Hispanic members unload on Dem leaders at ‘tense’ meeting
Hispanic lawmakers grilled Democratic leaders on Tuesday about the party’s strategy to protect so-called “Dreamers” — and walked away with tensions still running high and divisions deep.
With the next government funding deadline a little more than a week away, Democrats don’t have the appetite for another shutdown but they also don’t agree on what leverage they have to force Republicans into serious talks about a solution for Dreamers.
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"Very tense and stressful" was how Rep. Nanette Diaz Barragán (D-Calif.) described the meeting between the Congressional Hispanic Caucus and Democratic leaders from both chambers. “A lot of us are very concerned about what is going to happen with Dreamers and what the pathway is to get them the protections that they deserve and need.”
The gathering was the first opportunity since the shutdown for House members to vent to Senate Democratic leaders about the direction of stalled negotiations.
Congressional leaders haven’t made much headway on a deal to fund the federal government as lawmakers careen toward another deadline to pass a spending bill on Feb. 8. And immigration talks remain at a near standstill after a White House framework released late last week was rejected by members on both sides.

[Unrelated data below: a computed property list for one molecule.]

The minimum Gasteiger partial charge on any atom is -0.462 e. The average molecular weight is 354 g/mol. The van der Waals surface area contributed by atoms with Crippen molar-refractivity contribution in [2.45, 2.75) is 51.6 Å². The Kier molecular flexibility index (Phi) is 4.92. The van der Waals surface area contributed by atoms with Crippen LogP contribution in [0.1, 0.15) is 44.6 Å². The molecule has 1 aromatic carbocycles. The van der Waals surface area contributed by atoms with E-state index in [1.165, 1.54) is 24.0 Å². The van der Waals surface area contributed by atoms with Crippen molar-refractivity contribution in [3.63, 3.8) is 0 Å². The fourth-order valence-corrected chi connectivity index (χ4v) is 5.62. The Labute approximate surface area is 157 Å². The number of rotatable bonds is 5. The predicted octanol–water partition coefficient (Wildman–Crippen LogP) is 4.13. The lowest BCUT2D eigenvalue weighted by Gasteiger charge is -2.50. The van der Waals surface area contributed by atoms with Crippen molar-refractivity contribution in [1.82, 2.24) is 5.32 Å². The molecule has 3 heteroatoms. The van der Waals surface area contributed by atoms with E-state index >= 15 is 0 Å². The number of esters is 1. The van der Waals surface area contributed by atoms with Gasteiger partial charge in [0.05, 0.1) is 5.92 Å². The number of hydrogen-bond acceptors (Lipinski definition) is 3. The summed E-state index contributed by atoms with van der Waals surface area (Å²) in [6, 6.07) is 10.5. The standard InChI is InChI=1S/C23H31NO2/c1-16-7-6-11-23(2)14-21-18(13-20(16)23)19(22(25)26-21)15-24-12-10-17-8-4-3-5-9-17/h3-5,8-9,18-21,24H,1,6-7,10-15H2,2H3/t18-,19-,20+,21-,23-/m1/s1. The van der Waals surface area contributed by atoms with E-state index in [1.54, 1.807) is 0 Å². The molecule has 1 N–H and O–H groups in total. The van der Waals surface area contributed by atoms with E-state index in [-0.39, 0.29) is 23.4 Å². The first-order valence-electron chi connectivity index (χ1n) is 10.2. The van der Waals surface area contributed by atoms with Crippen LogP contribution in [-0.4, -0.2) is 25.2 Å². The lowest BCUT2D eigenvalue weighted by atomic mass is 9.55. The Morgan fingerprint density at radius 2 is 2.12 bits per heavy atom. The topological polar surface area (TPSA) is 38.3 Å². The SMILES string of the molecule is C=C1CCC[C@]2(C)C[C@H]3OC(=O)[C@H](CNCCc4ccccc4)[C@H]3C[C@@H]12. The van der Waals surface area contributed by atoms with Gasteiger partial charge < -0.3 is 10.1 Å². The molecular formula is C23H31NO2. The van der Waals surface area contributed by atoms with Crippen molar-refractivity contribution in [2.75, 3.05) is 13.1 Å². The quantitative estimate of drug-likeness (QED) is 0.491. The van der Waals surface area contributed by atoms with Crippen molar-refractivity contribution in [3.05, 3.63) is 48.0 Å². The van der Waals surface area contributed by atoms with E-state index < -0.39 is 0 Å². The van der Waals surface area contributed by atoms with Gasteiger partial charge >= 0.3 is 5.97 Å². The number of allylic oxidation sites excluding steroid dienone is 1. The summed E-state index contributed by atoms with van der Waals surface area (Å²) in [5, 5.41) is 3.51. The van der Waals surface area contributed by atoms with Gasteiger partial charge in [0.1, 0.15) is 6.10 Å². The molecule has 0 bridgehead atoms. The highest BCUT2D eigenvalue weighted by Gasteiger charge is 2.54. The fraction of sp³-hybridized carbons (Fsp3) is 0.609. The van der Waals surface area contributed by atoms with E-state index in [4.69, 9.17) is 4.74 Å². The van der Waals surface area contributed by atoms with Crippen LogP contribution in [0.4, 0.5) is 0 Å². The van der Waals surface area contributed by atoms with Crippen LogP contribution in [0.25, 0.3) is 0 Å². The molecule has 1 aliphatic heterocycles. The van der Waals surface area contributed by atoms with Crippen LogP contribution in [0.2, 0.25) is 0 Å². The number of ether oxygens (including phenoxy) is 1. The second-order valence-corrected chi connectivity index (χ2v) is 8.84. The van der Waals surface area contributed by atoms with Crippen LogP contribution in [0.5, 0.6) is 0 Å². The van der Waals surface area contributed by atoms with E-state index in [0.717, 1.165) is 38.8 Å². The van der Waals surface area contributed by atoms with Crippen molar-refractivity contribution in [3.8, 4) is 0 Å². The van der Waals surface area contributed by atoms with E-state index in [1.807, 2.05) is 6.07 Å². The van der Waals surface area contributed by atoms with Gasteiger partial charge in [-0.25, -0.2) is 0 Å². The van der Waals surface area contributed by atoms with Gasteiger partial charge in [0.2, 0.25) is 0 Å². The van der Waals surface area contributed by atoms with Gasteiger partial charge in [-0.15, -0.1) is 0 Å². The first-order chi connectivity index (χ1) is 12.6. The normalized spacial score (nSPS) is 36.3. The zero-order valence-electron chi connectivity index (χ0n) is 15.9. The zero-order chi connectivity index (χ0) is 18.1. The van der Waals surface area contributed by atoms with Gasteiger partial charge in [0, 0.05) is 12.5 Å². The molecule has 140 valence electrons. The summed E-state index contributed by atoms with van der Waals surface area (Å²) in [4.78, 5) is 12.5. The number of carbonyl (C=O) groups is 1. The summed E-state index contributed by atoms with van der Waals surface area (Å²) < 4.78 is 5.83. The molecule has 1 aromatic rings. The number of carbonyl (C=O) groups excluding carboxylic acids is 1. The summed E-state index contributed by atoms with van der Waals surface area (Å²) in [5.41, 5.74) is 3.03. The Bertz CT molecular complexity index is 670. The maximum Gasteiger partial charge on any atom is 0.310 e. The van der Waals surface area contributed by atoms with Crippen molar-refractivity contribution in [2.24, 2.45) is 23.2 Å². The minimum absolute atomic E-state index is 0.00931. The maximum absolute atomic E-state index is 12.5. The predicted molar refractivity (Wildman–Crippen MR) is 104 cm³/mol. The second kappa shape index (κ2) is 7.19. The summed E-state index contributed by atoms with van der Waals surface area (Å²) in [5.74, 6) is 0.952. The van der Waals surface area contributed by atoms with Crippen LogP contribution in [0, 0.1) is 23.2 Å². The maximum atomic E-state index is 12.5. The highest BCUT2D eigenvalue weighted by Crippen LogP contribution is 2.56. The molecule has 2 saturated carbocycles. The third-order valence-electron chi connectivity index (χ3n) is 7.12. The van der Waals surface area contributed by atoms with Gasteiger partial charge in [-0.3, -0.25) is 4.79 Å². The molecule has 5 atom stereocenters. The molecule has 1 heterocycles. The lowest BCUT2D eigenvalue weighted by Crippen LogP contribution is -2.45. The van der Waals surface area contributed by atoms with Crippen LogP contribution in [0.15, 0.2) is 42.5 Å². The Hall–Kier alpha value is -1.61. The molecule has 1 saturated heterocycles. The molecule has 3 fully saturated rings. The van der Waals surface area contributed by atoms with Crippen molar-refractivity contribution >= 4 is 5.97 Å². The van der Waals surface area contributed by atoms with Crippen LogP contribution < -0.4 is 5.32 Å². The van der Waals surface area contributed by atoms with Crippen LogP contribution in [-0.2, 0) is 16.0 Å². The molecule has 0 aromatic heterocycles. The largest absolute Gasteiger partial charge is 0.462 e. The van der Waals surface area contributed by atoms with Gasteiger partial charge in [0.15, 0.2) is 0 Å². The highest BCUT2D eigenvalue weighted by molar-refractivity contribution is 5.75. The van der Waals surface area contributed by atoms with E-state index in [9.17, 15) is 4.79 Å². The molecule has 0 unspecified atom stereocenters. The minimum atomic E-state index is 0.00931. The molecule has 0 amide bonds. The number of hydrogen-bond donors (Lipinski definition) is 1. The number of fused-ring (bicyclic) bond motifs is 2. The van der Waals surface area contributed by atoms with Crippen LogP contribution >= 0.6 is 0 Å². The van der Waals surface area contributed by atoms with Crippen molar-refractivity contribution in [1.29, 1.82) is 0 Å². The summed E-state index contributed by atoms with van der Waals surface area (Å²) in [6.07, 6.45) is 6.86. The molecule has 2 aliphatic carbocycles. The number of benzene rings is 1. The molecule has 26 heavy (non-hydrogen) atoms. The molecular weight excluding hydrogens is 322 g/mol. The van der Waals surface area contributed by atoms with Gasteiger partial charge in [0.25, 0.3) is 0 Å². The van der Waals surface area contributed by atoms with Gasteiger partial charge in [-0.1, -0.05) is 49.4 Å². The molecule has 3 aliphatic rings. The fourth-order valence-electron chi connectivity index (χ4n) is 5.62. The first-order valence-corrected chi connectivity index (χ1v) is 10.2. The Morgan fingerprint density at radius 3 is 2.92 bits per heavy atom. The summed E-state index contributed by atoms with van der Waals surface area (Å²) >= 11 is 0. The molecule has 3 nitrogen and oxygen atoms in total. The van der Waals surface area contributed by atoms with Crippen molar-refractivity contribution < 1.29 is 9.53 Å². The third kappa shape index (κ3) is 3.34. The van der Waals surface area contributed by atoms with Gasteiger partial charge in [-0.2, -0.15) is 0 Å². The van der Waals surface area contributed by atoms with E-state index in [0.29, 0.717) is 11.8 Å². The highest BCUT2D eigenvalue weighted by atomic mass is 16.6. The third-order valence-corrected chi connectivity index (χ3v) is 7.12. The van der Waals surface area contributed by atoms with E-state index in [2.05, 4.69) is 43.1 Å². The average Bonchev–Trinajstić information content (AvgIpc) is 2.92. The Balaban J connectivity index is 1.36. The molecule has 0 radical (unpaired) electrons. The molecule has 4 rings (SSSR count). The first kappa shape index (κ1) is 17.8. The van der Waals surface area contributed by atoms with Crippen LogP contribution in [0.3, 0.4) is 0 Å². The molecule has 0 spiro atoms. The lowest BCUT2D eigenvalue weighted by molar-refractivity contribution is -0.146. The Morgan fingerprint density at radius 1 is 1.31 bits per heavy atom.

One member described the CHC meeting with Senate Minority Leader Chuck Schumer (D-N.Y.), and House Minority Leader Nancy Pelosi (D-Calif.) as “testy.” Other lawmakers said they left the confab feeling like Democratic leaders still don’t have a cohesive strategy on immigration and are worried that the House will be forced into accepting whatever Senate leaders agree to next week to keep the government open.
Just a week ago, Democrats backed down after a three-day government shutdown, with little to show in return. Senate Majority Leader Mitch McConnell (R-Ky.) vowed to move forward on immigration legislation in the coming weeks, but what the measure might contain remains unclear.
Many House Democrats were furious that Schumer agreed to the plan with McConnell, saying a Senate deal on immigration matters little if there’s no commitment from Speaker Paul Ryan (R-Wis.) to bring up the bill in the House.
Senate Democrats further enraged their House colleagues last week when they signaled openness to decoupling negotiations on a long-term spending deal with discussions about the Obama-era Deferred Action for Childhood Arrivals program, which grants work permits to undocumented immigrants who arrived in the U.S. as children.
Negotiations on spending levels for defense and domestic programs — the first step to writing a long-term funding bill — have been stalled for months as Democrats have insisted that any deal be accompanied by a DACA solution.
But with the possibility that Senate Democrats could agree to a deal on spending caps — and speculation that could get attached to a short-term funding bill next week — House Democrats worry they’re giving up their biggest point of leverage with little to show for it.